Collision vs. Comprehensive: What is the difference?

Comprehensive and collision coverages are popular choices for car insurance. Together, they cover damage to your car after an accident and other covered incidents.

UPDATED: Sep 1, 2022Fact Checked

Compare Quotes Now

Compare Quotes From Top Companies and Save

secured lock Secured with SHA-256 Encryption

Sara Routhier, Managing Editor and Outreach Director, has professional experience as an educator, SEO specialist, and content marketer. She has over five years of experience in the insurance industry. As a researcher, data nerd, writer, and editor she strives to curate educational, enlightening articles that provide you with the must-know facts and best-kept secrets within the overwhelming world o...

Full Bio →

Written by Sara Routhier
Director of Outreach Sara Routhier

Cynthia Lanctot is an insurance professional with ten years of industry experience. Cynthia is licensed in several states, and holds an associate in claims law, as well as a bachelor’s degree in English. Cynthia’s experience includes the New England and Northeast states. She currently works as a liability claims professional and an occasional online contributor.

Full Bio →

Reviewed by Cynthia Lanctot
Licensed Agent Cynthia Lanctot

UPDATED: Sep 1, 2022

Advertiser Disclosure

It’s all about you. We want to help you make the right coverage choices.

Advertiser Disclosure: We strive to help you make confident auto insurance decisions. Comparison shopping should be easy. We are not affiliated with any one auto insurance provider and cannot guarantee quotes from any single provider. Our auto insurance industry partnerships don’t influence our content. Our opinions are our own. To compare quotes from many different auto insurance companies please enter your ZIP code on this page to use the free quote tool. The more quotes you compare, the more chances to save.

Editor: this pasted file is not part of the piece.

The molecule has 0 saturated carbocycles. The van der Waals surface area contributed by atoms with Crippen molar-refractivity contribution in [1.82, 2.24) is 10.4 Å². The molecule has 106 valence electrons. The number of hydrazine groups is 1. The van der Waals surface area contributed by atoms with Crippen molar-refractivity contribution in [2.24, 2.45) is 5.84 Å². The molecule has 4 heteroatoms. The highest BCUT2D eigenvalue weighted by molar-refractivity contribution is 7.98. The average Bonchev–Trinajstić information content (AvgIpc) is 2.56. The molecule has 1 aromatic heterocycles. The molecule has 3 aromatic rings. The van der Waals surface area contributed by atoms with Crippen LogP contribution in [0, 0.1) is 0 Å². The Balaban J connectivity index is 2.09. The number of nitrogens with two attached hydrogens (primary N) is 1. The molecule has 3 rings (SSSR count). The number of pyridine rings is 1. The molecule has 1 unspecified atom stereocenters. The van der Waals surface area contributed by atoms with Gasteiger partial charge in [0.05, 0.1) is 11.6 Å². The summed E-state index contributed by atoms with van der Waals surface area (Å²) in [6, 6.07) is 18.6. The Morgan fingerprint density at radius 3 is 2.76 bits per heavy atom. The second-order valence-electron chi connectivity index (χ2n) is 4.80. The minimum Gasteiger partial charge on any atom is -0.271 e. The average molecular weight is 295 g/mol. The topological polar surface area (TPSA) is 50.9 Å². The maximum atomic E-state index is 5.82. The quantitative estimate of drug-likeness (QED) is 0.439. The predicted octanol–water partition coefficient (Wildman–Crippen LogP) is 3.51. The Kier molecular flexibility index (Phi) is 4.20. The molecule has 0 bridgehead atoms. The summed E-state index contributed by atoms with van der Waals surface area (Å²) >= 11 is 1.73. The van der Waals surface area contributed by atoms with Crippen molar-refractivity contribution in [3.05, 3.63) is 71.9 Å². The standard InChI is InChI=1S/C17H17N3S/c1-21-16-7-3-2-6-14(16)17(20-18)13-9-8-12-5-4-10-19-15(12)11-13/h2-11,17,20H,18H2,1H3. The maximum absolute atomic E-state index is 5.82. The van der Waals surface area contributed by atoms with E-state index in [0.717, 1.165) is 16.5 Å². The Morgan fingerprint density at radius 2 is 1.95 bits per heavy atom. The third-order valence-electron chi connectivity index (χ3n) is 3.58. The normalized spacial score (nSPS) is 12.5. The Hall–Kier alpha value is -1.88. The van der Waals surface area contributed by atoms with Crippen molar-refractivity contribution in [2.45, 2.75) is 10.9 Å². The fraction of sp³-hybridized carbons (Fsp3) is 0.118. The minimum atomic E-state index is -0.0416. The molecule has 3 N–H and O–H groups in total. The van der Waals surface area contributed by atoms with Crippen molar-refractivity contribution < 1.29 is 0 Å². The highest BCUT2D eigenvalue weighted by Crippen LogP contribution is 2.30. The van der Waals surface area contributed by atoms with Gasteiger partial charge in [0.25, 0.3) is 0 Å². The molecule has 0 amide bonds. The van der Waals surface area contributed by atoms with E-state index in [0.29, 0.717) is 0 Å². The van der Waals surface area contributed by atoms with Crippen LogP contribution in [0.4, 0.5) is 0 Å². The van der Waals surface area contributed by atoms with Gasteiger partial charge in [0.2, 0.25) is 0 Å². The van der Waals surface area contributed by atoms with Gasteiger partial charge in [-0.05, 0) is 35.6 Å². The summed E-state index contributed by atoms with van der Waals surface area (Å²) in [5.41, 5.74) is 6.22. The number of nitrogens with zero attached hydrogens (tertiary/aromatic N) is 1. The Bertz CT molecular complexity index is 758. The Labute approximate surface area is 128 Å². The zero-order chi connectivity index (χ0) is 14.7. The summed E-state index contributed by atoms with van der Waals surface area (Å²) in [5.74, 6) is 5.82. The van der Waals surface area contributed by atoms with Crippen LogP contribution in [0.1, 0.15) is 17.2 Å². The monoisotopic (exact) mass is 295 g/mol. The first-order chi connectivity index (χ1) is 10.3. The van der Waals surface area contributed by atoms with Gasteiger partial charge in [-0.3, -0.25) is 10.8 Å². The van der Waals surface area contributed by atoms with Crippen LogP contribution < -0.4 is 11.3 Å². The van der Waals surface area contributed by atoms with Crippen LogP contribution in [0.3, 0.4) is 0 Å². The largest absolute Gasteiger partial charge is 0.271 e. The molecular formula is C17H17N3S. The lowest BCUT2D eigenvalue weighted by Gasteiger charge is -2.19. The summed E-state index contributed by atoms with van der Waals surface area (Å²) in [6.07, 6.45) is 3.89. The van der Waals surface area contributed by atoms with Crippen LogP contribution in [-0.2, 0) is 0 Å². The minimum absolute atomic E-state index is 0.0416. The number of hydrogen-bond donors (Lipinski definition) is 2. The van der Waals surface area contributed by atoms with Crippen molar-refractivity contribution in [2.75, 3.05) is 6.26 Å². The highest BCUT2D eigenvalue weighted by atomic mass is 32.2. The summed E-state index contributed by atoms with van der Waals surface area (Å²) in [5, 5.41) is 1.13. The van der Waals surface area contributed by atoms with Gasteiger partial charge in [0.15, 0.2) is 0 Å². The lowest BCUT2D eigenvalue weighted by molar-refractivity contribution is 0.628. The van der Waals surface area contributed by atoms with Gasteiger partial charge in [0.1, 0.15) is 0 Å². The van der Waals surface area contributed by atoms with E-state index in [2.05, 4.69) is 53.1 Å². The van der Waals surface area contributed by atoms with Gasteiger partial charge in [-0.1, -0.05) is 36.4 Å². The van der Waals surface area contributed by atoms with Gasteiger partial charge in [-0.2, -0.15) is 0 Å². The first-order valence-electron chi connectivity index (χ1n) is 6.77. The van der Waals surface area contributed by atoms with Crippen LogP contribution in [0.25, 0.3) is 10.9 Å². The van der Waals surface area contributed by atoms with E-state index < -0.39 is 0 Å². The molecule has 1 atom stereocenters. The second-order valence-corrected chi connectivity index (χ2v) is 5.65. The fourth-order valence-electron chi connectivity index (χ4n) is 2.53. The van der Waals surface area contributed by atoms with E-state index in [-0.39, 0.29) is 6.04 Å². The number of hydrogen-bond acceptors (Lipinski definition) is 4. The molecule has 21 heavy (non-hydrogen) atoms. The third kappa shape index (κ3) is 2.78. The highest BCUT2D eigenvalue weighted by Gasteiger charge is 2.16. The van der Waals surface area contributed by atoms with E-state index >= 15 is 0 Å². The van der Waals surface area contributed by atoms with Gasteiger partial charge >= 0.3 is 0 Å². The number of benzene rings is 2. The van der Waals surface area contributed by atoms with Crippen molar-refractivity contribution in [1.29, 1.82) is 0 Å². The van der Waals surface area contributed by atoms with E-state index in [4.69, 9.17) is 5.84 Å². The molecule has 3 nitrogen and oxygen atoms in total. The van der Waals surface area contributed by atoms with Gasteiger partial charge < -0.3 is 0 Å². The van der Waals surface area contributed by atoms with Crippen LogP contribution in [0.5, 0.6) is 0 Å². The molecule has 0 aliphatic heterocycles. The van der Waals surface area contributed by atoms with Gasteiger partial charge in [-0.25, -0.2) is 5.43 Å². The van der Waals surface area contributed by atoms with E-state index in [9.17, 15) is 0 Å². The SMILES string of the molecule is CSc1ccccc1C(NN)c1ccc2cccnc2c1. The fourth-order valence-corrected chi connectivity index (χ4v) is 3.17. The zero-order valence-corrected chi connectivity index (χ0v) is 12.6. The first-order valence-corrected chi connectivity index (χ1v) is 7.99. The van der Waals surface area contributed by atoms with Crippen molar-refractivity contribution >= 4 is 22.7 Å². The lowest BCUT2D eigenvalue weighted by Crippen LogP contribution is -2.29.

Editorial Guidelines: We are a free online resource for anyone interested in learning more about auto insurance. Our goal is to be an objective, third-party resource for everything auto insurance related. We update our site regularly, and all content is reviewed by auto insurance experts.

A Concise Overview

  • Comprehensive insurance covers damage from weather, fire, vandalism, animal contact, and theft, while collision pays for repairs after a car accident
  • Both coverages are generally affordable, though comprehensive usually costs less than collision insurance
  • The key factors in deciding if you need comprehensive and collision insurance are your ownership status and how much your car is worth

Whether you just bought the latest model off the lot or you’re serious about classic cars, all drivers need coverage for their ride. As two important components of full coverage auto insurance, collision and comprehensive coverage are popular choices for all drivers.

Comprehensive and collision insurance coverages offer vital protection against a variety of threats to your car. However, you might not need to buy one or the other, or either — it all depends on your vehicle.

Read on to explore what collision and comprehensive insurance covers and if they’re right for you. Then, compare quotes from multiple companies to find the best rates possible.

What is comprehensive and collision insurance?

People often think of comprehensive and collision insurance together, but they cover different events.

Collision insurance pays for repairs to your car after an accident, no matter who is at fault. It also covers repairs if you hit a stationary object like a tree or mailbox.

Comprehensive insurance covers other sources of damage to your car. While every policy is different, most comprehensive plans cover damage from weather, fire, animal contact, vandalism, and theft.